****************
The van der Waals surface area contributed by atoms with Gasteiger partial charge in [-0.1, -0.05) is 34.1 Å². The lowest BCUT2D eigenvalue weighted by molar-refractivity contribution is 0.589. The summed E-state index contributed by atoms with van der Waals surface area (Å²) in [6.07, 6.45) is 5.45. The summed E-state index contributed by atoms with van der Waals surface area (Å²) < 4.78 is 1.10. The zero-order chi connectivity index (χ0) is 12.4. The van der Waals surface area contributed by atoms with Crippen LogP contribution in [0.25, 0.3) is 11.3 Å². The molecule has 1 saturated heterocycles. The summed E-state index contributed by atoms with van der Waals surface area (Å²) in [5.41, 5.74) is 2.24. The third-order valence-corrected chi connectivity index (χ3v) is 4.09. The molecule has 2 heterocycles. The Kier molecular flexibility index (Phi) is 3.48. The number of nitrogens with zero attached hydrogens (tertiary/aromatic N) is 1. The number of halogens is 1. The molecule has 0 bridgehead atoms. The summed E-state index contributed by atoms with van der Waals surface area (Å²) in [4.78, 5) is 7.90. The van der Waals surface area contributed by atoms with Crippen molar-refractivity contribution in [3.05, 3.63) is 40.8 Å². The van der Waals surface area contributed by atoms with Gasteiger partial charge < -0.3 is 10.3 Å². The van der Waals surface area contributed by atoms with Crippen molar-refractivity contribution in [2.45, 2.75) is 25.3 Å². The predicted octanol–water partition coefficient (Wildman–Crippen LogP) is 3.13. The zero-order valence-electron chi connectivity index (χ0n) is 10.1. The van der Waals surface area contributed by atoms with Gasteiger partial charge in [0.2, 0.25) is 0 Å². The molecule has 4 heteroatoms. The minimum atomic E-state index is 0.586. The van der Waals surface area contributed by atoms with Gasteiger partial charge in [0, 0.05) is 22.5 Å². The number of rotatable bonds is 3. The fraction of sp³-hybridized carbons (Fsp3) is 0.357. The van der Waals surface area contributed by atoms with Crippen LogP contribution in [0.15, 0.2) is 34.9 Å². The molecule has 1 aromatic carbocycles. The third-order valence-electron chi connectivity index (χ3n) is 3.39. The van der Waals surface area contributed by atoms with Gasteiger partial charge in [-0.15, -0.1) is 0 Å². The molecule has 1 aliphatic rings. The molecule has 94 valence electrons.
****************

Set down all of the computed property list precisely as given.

The van der Waals surface area contributed by atoms with Gasteiger partial charge in [-0.1, -0.05) is 34.1 Å². The lowest BCUT2D eigenvalue weighted by molar-refractivity contribution is 0.589. The summed E-state index contributed by atoms with van der Waals surface area (Å²) in [6.07, 6.45) is 5.45. The summed E-state index contributed by atoms with van der Waals surface area (Å²) < 4.78 is 1.10. The zero-order chi connectivity index (χ0) is 12.4. The van der Waals surface area contributed by atoms with Crippen LogP contribution in [0.25, 0.3) is 11.3 Å². The molecule has 1 saturated heterocycles. The summed E-state index contributed by atoms with van der Waals surface area (Å²) in [5.41, 5.74) is 2.24. The third-order valence-corrected chi connectivity index (χ3v) is 4.09. The molecule has 2 heterocycles. The Kier molecular flexibility index (Phi) is 3.48. The number of nitrogens with zero attached hydrogens (tertiary/aromatic N) is 1. The number of halogens is 1. The molecule has 0 bridgehead atoms. The summed E-state index contributed by atoms with van der Waals surface area (Å²) in [4.78, 5) is 7.90. The van der Waals surface area contributed by atoms with Crippen molar-refractivity contribution in [3.05, 3.63) is 40.8 Å². The van der Waals surface area contributed by atoms with Gasteiger partial charge < -0.3 is 10.3 Å². The van der Waals surface area contributed by atoms with Crippen molar-refractivity contribution in [2.45, 2.75) is 25.3 Å². The predicted octanol–water partition coefficient (Wildman–Crippen LogP) is 3.13. The zero-order valence-electron chi connectivity index (χ0n) is 10.1. The van der Waals surface area contributed by atoms with Gasteiger partial charge in [0.2, 0.25) is 0 Å². The molecule has 4 heteroatoms. The minimum atomic E-state index is 0.586. The van der Waals surface area contributed by atoms with Gasteiger partial charge in [0, 0.05) is 22.5 Å². The number of rotatable bonds is 3. The fraction of sp³-hybridized carbons (Fsp3) is 0.357. The van der Waals surface area contributed by atoms with Crippen LogP contribution in [0.15, 0.2) is 34.9 Å². The molecule has 1 aromatic carbocycles. The third-order valence-electron chi connectivity index (χ3n) is 3.39. The van der Waals surface area contributed by atoms with Gasteiger partial charge in [-0.15, -0.1) is 0 Å². The molecule has 1 aliphatic rings. The molecule has 94 valence electrons.